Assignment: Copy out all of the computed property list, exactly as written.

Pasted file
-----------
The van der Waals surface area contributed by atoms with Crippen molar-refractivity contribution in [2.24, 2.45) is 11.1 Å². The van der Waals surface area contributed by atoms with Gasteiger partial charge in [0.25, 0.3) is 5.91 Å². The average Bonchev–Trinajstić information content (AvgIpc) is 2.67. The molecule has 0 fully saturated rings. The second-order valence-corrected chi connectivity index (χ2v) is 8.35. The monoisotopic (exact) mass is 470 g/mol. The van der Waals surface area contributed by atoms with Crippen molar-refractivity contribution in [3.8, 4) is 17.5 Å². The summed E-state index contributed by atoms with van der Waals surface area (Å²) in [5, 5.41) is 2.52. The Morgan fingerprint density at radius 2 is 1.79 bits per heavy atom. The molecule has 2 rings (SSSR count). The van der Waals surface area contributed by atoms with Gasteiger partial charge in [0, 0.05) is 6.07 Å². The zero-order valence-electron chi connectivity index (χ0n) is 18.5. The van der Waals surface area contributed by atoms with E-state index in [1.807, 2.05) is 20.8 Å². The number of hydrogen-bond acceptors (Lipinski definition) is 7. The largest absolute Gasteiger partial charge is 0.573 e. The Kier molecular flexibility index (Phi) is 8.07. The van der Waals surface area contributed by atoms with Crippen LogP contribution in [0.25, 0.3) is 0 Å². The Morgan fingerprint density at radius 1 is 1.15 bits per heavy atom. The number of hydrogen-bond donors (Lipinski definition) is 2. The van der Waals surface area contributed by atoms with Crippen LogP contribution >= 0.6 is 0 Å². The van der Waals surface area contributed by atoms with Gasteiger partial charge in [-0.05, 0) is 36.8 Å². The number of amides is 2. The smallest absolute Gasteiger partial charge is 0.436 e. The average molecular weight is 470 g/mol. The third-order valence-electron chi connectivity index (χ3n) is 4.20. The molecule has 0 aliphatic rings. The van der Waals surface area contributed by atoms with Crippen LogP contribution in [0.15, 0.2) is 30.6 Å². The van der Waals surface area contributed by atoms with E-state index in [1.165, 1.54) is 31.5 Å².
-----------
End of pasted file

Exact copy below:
The van der Waals surface area contributed by atoms with Crippen molar-refractivity contribution in [2.24, 2.45) is 11.1 Å². The van der Waals surface area contributed by atoms with Gasteiger partial charge in [0.25, 0.3) is 5.91 Å². The average Bonchev–Trinajstić information content (AvgIpc) is 2.67. The molecule has 0 fully saturated rings. The second-order valence-corrected chi connectivity index (χ2v) is 8.35. The monoisotopic (exact) mass is 470 g/mol. The van der Waals surface area contributed by atoms with Crippen molar-refractivity contribution in [3.8, 4) is 17.5 Å². The summed E-state index contributed by atoms with van der Waals surface area (Å²) in [5, 5.41) is 2.52. The Morgan fingerprint density at radius 2 is 1.79 bits per heavy atom. The molecule has 2 rings (SSSR count). The van der Waals surface area contributed by atoms with Gasteiger partial charge in [0, 0.05) is 6.07 Å². The zero-order valence-electron chi connectivity index (χ0n) is 18.5. The van der Waals surface area contributed by atoms with E-state index in [1.807, 2.05) is 20.8 Å². The number of hydrogen-bond acceptors (Lipinski definition) is 7. The largest absolute Gasteiger partial charge is 0.573 e. The Kier molecular flexibility index (Phi) is 8.07. The van der Waals surface area contributed by atoms with Crippen LogP contribution in [0.25, 0.3) is 0 Å². The Morgan fingerprint density at radius 1 is 1.15 bits per heavy atom. The number of hydrogen-bond donors (Lipinski definition) is 2. The van der Waals surface area contributed by atoms with Crippen LogP contribution >= 0.6 is 0 Å². The van der Waals surface area contributed by atoms with Gasteiger partial charge in [-0.05, 0) is 36.8 Å². The number of amides is 2. The smallest absolute Gasteiger partial charge is 0.436 e. The average molecular weight is 470 g/mol. The third-order valence-electron chi connectivity index (χ3n) is 4.20. The molecule has 0 aliphatic rings. The van der Waals surface area contributed by atoms with Crippen LogP contribution in [0.15, 0.2) is 30.6 Å². The van der Waals surface area contributed by atoms with E-state index in [1.165, 1.54) is 31.5 Å².